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Great Lakes Article:

Environmental Estrogens May Threaten Minnesota Walleye Fishery

11/08/2002


MINNEAPOLIS, MN - Some male fish that dwell in Minnesota waters are developing female characteristics, according to a study by Sea Grant researchers. Smaller sex organs, female proteins and sterility were some of the characteristics found among populations of walleye, fathead minnow and carp. The mix-up is caused when chemicals get into waterways and then interferes with the fishes' development and reproductive systems. The chemicals, known as environmental estrogens, act the same as natural estrogen, a female hormone. Trace amounts of the chemicals are enough to change the male fish. If too many fish lose their male traits, a drop in the fish population could lead to major ecological problems and impact the economically important recreational walleye fishing industry.

University of Minnesota Sea Grant researcher Deb Swackhamer and her team are studying two Minnesota waterways (Duluth-Superior Harbor and the Mississippi River near St. Paul) to learn more about the source of the environmental estrogens, as well as their effects on fish. Considered endocrine disruptors, the chemicals can reach the environment through sewage systems, paper mills, feed lots or industrial waste. Environmental estrogens can come from the natural hormone estrogen (found in animals, including humans), or from synthetic hormones like those found in birth control pills and industrial products such as detergents, packaging plastics and insecticides.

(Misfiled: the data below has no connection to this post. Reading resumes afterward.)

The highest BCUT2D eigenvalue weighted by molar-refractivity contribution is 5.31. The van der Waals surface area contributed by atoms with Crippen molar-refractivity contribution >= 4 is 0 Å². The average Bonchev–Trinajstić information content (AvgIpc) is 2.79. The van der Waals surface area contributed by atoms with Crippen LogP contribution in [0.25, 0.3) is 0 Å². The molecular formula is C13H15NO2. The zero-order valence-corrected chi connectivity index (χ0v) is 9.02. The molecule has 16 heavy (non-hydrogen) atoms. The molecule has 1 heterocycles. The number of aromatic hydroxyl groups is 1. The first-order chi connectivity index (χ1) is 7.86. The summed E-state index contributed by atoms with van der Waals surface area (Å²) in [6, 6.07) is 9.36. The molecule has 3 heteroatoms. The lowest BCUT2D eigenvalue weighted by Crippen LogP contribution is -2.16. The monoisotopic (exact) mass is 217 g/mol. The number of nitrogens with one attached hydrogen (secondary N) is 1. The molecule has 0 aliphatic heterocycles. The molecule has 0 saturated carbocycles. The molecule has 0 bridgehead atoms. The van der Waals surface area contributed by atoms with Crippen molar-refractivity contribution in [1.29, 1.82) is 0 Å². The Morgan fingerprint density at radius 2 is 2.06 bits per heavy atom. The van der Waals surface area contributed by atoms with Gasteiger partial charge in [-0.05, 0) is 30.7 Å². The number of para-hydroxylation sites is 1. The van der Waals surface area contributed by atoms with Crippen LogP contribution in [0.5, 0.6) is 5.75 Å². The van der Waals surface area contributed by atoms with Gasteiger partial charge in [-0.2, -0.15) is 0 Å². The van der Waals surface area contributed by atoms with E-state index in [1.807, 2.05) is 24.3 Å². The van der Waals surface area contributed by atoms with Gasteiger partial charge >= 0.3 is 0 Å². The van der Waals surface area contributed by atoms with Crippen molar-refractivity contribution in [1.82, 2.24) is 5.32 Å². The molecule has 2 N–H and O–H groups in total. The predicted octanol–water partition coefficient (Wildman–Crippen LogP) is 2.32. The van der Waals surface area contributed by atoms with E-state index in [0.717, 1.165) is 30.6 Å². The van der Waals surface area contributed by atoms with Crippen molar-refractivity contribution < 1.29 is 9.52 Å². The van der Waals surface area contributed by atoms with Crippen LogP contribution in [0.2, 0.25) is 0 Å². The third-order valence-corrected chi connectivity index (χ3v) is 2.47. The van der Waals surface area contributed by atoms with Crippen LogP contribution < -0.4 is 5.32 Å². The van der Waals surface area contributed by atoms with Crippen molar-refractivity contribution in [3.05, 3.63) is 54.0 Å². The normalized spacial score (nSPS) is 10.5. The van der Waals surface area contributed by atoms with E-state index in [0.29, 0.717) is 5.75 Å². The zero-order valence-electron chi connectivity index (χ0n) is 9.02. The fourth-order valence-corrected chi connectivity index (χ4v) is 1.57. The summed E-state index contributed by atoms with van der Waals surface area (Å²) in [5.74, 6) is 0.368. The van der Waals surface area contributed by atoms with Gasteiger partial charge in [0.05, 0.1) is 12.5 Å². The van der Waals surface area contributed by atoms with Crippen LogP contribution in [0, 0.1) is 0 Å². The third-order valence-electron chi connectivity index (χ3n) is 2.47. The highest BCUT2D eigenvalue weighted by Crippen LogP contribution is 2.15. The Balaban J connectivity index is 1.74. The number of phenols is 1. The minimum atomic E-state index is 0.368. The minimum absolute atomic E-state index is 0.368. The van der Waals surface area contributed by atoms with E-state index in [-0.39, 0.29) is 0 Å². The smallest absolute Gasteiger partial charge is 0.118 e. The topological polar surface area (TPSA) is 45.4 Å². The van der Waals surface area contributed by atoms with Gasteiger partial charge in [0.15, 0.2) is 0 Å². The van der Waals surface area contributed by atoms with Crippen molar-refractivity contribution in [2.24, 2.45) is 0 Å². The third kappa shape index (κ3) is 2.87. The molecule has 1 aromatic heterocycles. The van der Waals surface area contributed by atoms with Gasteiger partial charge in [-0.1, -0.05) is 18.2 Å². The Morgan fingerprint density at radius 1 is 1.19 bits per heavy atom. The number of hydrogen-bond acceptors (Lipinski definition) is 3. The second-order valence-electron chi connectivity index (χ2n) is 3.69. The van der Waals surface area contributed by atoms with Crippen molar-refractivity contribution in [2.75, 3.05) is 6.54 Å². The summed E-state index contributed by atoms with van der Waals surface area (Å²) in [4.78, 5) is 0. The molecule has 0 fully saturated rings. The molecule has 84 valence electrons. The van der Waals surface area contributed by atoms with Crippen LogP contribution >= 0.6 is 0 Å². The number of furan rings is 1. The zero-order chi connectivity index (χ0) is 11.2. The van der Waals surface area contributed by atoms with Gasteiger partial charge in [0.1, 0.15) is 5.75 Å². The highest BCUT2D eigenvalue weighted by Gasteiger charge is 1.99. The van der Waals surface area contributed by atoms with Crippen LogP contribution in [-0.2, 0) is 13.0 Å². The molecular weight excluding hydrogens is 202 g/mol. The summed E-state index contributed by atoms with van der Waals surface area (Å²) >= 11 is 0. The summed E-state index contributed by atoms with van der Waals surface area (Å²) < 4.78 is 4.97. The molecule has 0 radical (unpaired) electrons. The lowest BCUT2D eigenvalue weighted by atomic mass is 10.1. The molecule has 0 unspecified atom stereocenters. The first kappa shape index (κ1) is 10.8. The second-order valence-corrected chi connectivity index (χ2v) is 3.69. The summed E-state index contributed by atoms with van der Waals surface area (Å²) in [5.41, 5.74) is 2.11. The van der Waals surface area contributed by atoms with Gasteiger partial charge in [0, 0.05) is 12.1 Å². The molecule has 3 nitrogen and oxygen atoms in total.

Many questions still remain. So far, researchers have been unable to pinpoint a specific chemical as the cause of the sexual changes. The team has found that some wild male walleye taken from waters near a sewage outflow of the Mississippi River had high levels of the female egg protein vitellogenin, decreased gonad size and no sperm. But laboratory goldfish exposed to the same water experienced much lesser effects. "Even these subtle effects may have an impact on wild fish," says Swackhamer, "where reproductive opportunities are limited and competition is severe." Further study of fish in Duluth, and eventually the entire Great Lakes, should give her team a better idea of what causes the fish to develop female characteristics.
CONTACT: Deb Swackhamer, Minnesota Sea Grant Researcher and University of Minnesota Professor, School of Public Health (O) 612-626-0435, Email: dswack@umn.edu


For more information, contact:
Ben Sherman

National Media Relations Director
National Sea Grant College Program
202-662-7095
sherman@nasw.org
Web site: http://www.seagrantnews.org
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